Failing Grades Spike in the SUHSD

Arielle Bruk, Staff Writer

Hopes for excellent grades have been crumpled after schools sent out progress reports this past month.

Data from the Sequoia Union High School District (SUHSD) shows that the percentage of SUHSD students with one failing class increased by 50% since 2019.

Allen Weiner, president of Sequoia District School Board, told Mercury News that he’s “obviously concerned,” but the results were not “entirely unanticipated.”

Students in online schooling have found themselves with little to no motivation to do coursework.

“It feels like I’m doing all this work for no reason,” said Luke Heald, a freshman at Woodside High School.

Sofia Larrañaga, another Woodside freshman, says it’s especially hard to work at home without getting distracted.

“I can put my phone downstairs, but I eventually just go back down and get it,” said Larrañaga. “[During] in-person school, it would be taken away.”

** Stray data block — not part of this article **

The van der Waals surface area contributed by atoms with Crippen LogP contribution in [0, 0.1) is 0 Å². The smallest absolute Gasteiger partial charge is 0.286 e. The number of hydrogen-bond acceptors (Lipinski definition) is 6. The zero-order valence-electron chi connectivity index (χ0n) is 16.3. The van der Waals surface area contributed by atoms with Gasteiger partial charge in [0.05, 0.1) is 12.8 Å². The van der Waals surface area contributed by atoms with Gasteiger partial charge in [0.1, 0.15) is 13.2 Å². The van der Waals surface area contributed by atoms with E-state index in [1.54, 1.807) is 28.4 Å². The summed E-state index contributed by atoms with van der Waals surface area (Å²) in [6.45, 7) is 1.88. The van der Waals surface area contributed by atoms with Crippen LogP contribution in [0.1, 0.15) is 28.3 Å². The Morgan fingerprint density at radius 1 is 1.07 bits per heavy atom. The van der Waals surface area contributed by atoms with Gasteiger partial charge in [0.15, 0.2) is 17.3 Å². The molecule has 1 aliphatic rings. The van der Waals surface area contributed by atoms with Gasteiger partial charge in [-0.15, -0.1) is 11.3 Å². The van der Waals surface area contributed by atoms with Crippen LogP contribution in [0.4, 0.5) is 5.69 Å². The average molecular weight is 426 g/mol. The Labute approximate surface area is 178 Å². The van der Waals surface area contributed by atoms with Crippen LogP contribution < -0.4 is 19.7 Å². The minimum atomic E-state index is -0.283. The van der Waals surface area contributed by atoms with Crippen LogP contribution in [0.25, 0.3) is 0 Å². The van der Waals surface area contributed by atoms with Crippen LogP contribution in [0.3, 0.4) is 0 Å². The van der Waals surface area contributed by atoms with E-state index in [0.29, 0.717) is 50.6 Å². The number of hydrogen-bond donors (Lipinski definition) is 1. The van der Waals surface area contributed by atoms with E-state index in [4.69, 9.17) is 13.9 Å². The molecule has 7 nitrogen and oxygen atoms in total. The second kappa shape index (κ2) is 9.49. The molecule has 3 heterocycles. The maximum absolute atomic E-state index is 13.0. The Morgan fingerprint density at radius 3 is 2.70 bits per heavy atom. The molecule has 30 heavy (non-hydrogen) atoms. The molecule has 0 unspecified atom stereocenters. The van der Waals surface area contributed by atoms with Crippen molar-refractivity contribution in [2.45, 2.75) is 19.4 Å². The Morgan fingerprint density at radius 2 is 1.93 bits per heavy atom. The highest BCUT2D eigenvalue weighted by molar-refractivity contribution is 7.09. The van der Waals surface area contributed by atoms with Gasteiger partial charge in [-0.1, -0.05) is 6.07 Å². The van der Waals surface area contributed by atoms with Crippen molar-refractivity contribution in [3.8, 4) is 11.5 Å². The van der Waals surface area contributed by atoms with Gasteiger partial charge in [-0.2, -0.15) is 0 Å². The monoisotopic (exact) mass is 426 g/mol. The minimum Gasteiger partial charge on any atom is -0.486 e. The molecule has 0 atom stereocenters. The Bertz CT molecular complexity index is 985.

The environment of distance learning provides a lot of openings for things to go wrong.

For example, Larrañaga claims that her “computer glitches a lot. Therefore, it can be frustrating and difficult for me to capture all the information.”

There are also difficulties for teachers. Math teacher Ramon Pulido explained to the Paw Print that it’s hard to build a real relationship through a screen. Pulido thinks that if the class took place in a real classroom, his students would be more motivated.

“During distance learning, it’s much harder to do one-on-ones or check-ins,” Pulido said. “I’m not able to build a connection with my students.”

Pulido also expressed his concerns over the missing social aspect of distance learning.

“As humans, we all need to interact with each other, but with an online school, that interaction is limited,” said Pulido.